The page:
Bridge is a structural design pattern that divides business logic or huge class into separate class hierarchies that can be developed independently.
One of these hierarchies (often called the Abstraction) will get a reference to an object of the second hierarchy (Implementation). The abstraction will be able to delegate some (sometimes, most) of its calls to the implementations object. Since all implementations will have a common interface, they’d be interchangeable inside the abstraction.
Say, you have two types of computers: Mac and Windows. Also, two types of printers: Epson and HP. Both computers and printers need to work with each other in any combination. The client doesn’t want to worry about the details of connecting printers to computers.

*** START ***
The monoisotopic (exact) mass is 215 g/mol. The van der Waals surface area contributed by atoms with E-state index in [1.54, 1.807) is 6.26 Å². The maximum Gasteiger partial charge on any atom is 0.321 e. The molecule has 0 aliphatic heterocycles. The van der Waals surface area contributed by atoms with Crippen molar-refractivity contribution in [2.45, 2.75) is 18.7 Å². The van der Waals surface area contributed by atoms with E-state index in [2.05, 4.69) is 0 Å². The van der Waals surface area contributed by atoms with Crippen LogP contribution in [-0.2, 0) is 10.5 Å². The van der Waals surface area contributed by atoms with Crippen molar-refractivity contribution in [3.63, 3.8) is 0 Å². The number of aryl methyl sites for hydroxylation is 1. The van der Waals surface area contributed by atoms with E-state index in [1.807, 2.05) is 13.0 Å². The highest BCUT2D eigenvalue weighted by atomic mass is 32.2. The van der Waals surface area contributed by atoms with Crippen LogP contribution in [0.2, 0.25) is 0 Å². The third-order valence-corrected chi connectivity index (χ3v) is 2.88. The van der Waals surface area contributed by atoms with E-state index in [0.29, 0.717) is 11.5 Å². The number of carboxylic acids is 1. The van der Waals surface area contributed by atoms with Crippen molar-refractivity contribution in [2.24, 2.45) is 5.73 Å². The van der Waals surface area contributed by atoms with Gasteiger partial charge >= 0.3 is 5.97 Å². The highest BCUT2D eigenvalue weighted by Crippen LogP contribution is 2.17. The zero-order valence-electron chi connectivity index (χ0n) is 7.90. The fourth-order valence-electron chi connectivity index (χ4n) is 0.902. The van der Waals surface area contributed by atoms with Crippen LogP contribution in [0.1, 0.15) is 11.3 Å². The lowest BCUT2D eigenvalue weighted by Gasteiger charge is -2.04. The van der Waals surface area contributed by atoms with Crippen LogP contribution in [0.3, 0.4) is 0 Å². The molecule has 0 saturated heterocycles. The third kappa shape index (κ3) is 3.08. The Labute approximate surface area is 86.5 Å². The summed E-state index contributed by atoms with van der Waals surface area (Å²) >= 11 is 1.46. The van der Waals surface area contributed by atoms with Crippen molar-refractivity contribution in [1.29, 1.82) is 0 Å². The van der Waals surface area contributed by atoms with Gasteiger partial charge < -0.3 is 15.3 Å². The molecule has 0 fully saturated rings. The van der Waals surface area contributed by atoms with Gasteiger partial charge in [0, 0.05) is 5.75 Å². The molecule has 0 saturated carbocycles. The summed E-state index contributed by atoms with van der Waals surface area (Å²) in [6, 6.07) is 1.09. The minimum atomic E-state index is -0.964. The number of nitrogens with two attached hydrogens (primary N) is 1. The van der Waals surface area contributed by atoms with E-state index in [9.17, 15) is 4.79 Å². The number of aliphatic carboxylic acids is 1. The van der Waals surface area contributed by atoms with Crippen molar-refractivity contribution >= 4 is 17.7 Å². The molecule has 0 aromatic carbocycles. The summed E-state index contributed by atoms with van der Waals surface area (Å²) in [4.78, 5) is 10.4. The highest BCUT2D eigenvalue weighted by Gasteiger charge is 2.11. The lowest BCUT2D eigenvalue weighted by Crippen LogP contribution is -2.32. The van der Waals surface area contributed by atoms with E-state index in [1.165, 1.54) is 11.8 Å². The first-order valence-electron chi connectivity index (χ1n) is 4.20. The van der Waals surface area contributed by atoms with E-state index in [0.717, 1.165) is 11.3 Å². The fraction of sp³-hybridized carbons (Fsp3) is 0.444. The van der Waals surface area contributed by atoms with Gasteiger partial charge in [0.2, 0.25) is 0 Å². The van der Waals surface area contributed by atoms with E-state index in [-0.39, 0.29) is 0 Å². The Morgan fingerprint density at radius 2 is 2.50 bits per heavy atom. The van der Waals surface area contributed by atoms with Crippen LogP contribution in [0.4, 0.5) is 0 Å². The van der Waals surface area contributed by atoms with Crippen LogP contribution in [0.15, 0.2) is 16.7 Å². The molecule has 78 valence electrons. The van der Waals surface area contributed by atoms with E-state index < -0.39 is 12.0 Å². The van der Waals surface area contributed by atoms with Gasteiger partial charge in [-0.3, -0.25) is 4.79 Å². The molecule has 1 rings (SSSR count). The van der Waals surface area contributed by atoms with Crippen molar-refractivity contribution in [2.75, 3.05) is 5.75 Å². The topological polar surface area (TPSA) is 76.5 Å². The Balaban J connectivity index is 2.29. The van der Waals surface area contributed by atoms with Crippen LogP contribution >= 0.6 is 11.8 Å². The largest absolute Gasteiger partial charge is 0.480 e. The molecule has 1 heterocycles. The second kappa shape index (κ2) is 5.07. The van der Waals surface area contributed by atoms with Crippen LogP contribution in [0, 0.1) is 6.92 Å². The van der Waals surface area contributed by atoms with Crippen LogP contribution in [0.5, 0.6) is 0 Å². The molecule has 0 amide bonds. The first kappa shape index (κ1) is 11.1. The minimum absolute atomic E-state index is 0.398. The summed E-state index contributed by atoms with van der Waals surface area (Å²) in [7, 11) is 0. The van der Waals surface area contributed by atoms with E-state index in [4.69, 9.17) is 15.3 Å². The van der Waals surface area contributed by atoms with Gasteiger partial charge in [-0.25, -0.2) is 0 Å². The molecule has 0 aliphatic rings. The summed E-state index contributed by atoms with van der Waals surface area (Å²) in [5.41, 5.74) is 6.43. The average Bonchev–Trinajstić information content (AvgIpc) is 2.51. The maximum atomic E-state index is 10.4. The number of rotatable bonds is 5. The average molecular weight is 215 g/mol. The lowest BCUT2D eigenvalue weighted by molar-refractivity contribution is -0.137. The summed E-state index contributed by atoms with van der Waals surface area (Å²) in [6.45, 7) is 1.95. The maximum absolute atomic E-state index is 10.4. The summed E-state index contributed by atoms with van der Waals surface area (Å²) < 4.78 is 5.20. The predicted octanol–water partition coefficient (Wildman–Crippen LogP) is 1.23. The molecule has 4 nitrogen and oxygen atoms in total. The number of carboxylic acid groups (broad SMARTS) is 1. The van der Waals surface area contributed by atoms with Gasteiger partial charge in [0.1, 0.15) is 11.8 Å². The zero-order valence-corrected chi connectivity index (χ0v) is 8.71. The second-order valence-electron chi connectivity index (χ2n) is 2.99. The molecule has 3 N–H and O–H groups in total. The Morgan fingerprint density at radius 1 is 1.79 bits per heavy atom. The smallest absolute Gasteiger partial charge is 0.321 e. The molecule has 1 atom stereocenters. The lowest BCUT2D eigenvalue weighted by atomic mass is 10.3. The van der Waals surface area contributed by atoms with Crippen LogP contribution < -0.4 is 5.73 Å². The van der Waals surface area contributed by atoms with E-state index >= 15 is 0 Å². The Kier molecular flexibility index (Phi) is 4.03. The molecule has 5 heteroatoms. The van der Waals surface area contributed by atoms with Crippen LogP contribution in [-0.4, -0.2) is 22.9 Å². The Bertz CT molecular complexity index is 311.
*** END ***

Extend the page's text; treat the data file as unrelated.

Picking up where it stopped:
If we introduce new printers, we don’t want our code to grow exponentially. Instead of creating four structs for the 2*2 combination, we create two hierarchies:
Abstraction hierarchy: this will be our computers
Implementation hierarchy: this will be our printers
These two hierarchies communicate with each other via a Bridge, where the Abstraction (computer) contains a reference to the Implementation (printer). Both the abstraction and implementation can be developed independently without affecting each other.